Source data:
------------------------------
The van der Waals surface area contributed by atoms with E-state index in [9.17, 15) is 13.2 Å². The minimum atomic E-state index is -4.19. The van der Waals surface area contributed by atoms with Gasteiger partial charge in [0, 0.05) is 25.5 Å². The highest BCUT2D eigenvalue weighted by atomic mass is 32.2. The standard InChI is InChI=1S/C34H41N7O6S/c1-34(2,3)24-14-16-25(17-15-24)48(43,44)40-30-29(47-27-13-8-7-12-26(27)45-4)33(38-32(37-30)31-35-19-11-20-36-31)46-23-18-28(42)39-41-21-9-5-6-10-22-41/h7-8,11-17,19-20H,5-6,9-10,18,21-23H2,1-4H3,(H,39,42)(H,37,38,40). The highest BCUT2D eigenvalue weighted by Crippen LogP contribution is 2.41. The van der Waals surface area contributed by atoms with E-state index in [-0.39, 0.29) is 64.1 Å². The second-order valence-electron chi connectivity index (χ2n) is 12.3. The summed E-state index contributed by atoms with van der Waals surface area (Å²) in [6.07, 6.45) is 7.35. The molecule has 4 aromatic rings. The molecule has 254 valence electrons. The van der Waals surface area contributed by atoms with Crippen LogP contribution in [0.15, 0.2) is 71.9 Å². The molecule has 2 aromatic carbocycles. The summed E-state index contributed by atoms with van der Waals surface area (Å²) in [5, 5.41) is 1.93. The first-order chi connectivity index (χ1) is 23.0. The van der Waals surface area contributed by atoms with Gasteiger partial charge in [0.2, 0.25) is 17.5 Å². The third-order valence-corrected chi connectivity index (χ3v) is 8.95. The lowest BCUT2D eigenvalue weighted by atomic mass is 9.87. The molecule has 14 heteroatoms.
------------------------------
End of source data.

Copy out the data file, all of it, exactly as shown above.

The van der Waals surface area contributed by atoms with E-state index in [9.17, 15) is 13.2 Å². The minimum atomic E-state index is -4.19. The van der Waals surface area contributed by atoms with Gasteiger partial charge in [0, 0.05) is 25.5 Å². The highest BCUT2D eigenvalue weighted by atomic mass is 32.2. The standard InChI is InChI=1S/C34H41N7O6S/c1-34(2,3)24-14-16-25(17-15-24)48(43,44)40-30-29(47-27-13-8-7-12-26(27)45-4)33(38-32(37-30)31-35-19-11-20-36-31)46-23-18-28(42)39-41-21-9-5-6-10-22-41/h7-8,11-17,19-20H,5-6,9-10,18,21-23H2,1-4H3,(H,39,42)(H,37,38,40). The highest BCUT2D eigenvalue weighted by Crippen LogP contribution is 2.41. The van der Waals surface area contributed by atoms with E-state index in [-0.39, 0.29) is 64.1 Å². The second-order valence-electron chi connectivity index (χ2n) is 12.3. The summed E-state index contributed by atoms with van der Waals surface area (Å²) in [6.07, 6.45) is 7.35. The molecule has 4 aromatic rings. The molecule has 254 valence electrons. The van der Waals surface area contributed by atoms with Crippen LogP contribution in [0.15, 0.2) is 71.9 Å². The molecule has 2 aromatic carbocycles. The summed E-state index contributed by atoms with van der Waals surface area (Å²) in [5, 5.41) is 1.93. The first-order chi connectivity index (χ1) is 23.0. The van der Waals surface area contributed by atoms with Gasteiger partial charge in [0.2, 0.25) is 17.5 Å². The third-order valence-corrected chi connectivity index (χ3v) is 8.95. The lowest BCUT2D eigenvalue weighted by atomic mass is 9.87. The molecule has 14 heteroatoms.